$./test-command day 4  Right now, my implementation should run with $O \left( n\right)$ time complexity. This would be unacceptable with the hundreds of thousands of commands my project could scale to. I am looking for reviews on scalability and optimization, and how well my Command structure and function pointer template would scale as well. - Sort your array and bin search it, no? – vnp Jun 12 '14 at 23:45 @vnp Would a binary search be better than a hash search? – syb0rg Jun 12 '14 at 23:50 It is much simpler. Hundreds of thousands of commands translate to 30 or so binary steps. If even that is unacceptable, maybe hash is a way to go. However, the hash function must be very very good, for any conflict resolution incurs significant cost. – vnp Jun 12 '14 at 23:55 @vnp Sounds like you should be writing an answer ;) – syb0rg Jun 12 '14 at 23:58 ## 2 Answers 1. Sorting the command list prior to compile time is not that much of a burden. If there a propensity to fail to do so, a simple run-time check in the DEBUG version of code would detect it. 2. Hash is the way to go for high speed, but a simple binary search would be useful to begin with to iron out initial code development issues. 3. To help with string compare speeds have done this ((x[0] == y[0]) && (strcmp((x), (y)) == 0)), but this may be premature optimization. 4. Minor: Suggest replacing void* with some large unsigned integer like uintmax_t as the generic return type for the various functions void* (*fn)(void). Or better yet, a union of the various types. typedef union { time_t t; void *p ; int i; } Return_T;  5. Minor: localtime() could return NULL. Best to test function return value before dereference. 6. Minor: Suggest const. static const Command commands[] = .... 7. Minor: Best to make array indexes size_t: size_t i = 0; ... Command *p = commands+i; 8. Minor: Casting (uintptr_t)time(NULL) and then to int in printf("%d\n", (int)p->fn()); can easily lose significant data. See note #4. bsearch() example: something like the following untested code static int compar(const void *a, const void *b) { const char *key = (const char *) a; const Command *element = (const Command *) b; return strcmp(key, element->cmd); } void main(int argc, char *argv[]) { Command *match = bsearch(argv[1], commands, ARRAY_SIZE(commands), sizeof commands[0], compar); if (match != NULL) { printf("%d\n", (int) (match->fn())); } }  - I could not get your bsearch() example to work for me. – syb0rg Jun 17 '14 at 2:34 @syb0rg Sorry can not hep more right now, maybe tomorrow. Good luck. Try cplusplus.com/reference/cstdlib/bsearch – chux Jun 17 '14 at 2:42 An advice #3 is surely of a wrong kind. A cost of avoiding a function call is a conditional: it not taken, a function call follows; if taken, the pipeline is flushed anyway. Where's a win? Besides, strcmp is most likely inlined. – vnp Jun 17 '14 at 7:13 @vnp I doubt you would agree but most processors in 2014 are not pipelined. Consider embedded processors quantities are over 1 Billion per year. These simpler devices do benefit from code as suggested. In any case, "may be premature optimization" already addresses the concern that such a tactic may indeed be of negative value. As with many optimizations, looking at the order of complexity (hash, bsearch,, etc.) of the algorithm typically trumps linear speed improvements. – chux Jun 17 '14 at 14:42 As requested. An unstructured array may only be searched in linear order. To get better asymptotics you need a more search-friendly structure. A simplest solution would be to presort the Command array, and apply a binary search to find the command. A definite advantage here is a possibility to use standard library. You may even have the array sorted during build time. For hundreds of thousands of commands the binary search would complete in about 20 lookups. If this is unacceptable, and your commands' names let you come up with a perfect hash function, hash is a way to go. Beware that a hash function must be really perfect - that is, almost no conflicts and almost no misses. Otherwise, the asymptotic constant would defeat all the advantages of O(1). Update: assuming a unixish environment, the best way to sort at the build time is to have a commands.c file as static Commands commands[] = { #include "command-list.c" };  with a command-list.txt text file "time", getTime "day", getDay  and a Makefile rule saying something like (may require some backslashes) %.c: %.txt sort$< | sed -e 's/.*/{&},/' > \$@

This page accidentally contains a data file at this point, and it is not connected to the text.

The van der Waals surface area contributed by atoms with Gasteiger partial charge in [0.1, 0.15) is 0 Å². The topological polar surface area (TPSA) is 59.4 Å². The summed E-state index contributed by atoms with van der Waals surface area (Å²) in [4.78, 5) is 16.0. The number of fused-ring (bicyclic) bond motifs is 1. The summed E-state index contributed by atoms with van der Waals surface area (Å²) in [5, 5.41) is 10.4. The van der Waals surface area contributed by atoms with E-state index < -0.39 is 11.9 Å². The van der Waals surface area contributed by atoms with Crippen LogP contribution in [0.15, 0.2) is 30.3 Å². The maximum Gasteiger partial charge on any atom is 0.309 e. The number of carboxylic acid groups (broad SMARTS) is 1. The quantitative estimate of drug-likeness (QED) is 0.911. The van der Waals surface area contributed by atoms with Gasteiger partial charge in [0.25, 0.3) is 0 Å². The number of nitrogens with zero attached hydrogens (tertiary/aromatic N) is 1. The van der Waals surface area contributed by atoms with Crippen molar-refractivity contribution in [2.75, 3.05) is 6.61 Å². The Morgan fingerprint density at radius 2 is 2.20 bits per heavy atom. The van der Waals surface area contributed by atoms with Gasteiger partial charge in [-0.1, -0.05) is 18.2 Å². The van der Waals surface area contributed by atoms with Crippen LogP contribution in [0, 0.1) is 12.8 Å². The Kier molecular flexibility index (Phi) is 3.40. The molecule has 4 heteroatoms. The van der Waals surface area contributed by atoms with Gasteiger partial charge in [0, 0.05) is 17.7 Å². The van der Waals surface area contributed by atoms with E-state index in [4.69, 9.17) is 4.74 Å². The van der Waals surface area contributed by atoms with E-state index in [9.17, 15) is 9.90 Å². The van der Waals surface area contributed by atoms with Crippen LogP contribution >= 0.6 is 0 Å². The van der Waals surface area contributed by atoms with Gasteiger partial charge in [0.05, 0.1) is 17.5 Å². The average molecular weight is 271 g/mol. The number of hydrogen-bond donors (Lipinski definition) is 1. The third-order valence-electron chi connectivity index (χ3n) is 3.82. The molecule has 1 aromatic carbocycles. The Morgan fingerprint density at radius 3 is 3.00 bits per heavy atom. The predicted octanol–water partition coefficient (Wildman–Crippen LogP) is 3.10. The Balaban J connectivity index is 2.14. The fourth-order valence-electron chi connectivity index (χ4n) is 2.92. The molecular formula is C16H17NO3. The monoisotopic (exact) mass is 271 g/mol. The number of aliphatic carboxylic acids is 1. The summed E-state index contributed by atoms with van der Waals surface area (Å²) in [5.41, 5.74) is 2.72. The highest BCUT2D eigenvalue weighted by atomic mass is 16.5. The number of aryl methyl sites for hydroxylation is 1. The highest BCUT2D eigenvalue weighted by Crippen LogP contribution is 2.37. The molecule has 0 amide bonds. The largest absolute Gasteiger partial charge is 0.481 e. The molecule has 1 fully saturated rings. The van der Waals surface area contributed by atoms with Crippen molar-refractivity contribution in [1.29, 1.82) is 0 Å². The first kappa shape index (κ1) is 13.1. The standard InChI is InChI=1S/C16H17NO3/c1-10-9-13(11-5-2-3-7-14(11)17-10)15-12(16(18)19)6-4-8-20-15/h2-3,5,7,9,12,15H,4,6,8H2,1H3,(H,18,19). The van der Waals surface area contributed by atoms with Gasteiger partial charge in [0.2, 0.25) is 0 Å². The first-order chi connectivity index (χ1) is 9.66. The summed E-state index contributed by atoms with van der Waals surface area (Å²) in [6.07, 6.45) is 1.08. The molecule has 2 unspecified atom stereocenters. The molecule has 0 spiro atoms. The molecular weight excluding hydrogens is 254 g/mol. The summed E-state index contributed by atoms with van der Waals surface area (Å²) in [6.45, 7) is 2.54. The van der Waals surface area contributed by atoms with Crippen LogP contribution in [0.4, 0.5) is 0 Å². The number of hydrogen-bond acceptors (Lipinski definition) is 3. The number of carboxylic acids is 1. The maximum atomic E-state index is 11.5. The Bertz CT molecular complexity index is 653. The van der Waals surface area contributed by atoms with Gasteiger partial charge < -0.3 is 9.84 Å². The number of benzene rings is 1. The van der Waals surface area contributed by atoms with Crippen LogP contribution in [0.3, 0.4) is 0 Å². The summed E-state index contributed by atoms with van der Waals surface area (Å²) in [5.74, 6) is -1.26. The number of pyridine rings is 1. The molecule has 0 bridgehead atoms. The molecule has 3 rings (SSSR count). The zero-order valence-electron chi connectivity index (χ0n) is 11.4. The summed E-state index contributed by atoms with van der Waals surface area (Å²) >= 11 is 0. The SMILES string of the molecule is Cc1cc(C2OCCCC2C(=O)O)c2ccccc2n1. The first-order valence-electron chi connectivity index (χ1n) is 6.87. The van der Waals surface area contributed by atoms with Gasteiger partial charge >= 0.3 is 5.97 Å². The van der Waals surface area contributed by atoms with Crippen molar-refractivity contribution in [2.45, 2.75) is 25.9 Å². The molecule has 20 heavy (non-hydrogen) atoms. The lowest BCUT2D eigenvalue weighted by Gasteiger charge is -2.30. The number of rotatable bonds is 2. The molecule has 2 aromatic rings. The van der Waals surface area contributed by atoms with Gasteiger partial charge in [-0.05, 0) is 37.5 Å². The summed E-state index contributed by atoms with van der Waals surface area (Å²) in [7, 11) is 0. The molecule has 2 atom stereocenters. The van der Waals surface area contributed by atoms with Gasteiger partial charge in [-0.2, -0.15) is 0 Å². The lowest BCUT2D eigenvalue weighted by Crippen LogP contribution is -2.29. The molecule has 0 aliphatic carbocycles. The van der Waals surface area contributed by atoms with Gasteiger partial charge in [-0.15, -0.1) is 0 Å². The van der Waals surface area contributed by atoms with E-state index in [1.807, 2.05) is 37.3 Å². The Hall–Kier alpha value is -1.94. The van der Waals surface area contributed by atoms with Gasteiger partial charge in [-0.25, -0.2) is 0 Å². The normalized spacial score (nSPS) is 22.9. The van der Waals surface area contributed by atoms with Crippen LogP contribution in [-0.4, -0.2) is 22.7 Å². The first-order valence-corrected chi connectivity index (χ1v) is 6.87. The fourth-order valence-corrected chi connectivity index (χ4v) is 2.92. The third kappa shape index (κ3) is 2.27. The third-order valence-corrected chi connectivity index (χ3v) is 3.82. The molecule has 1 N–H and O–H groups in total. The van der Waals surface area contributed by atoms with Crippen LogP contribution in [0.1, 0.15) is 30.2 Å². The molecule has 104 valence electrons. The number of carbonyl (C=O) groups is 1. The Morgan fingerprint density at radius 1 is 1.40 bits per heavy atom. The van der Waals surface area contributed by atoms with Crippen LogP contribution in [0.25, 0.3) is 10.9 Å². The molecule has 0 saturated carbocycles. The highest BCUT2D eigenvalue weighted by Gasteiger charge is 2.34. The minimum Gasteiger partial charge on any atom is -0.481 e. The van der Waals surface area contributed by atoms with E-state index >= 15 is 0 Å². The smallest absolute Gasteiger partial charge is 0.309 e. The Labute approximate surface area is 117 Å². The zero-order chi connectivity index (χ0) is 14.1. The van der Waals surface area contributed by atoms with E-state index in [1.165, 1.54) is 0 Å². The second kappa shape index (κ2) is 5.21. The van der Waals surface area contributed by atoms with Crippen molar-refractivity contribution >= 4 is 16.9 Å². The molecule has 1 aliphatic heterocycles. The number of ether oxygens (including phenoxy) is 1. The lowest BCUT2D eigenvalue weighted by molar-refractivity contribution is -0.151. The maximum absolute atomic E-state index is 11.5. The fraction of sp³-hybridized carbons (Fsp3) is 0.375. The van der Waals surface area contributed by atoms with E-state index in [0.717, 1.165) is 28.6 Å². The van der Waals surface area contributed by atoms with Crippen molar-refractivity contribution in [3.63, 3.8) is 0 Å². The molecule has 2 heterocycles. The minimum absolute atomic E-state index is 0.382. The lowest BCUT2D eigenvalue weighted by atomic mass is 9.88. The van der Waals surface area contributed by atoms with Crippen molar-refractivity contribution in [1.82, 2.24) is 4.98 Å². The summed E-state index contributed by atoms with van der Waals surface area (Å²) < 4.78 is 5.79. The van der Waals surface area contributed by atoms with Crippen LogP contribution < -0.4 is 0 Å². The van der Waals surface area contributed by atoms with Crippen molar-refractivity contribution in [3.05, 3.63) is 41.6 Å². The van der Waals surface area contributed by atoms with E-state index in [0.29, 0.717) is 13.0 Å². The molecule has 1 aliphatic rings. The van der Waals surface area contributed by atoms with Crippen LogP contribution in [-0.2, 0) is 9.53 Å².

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What would be the best way to sort the array during build time? I would prefer not to do it manually. –  syb0rg Jun 13 '14 at 0:13
Terminology snipe: A perfect hash function means no conflicts at all. Technical snipe: The binary search is 20 random lookups. Even a bad hashing scheme can be made to do quite well here if you store all the command names, in hash order, in a single string. –  tmyklebu Jun 15 '14 at 2:22
@tmyklebu You should form an answer out of that. It's something I would upvote. –  syb0rg Jun 17 '14 at 1:53
@syb0rg: chux already nailed it. –  tmyklebu Jun 17 '14 at 1:59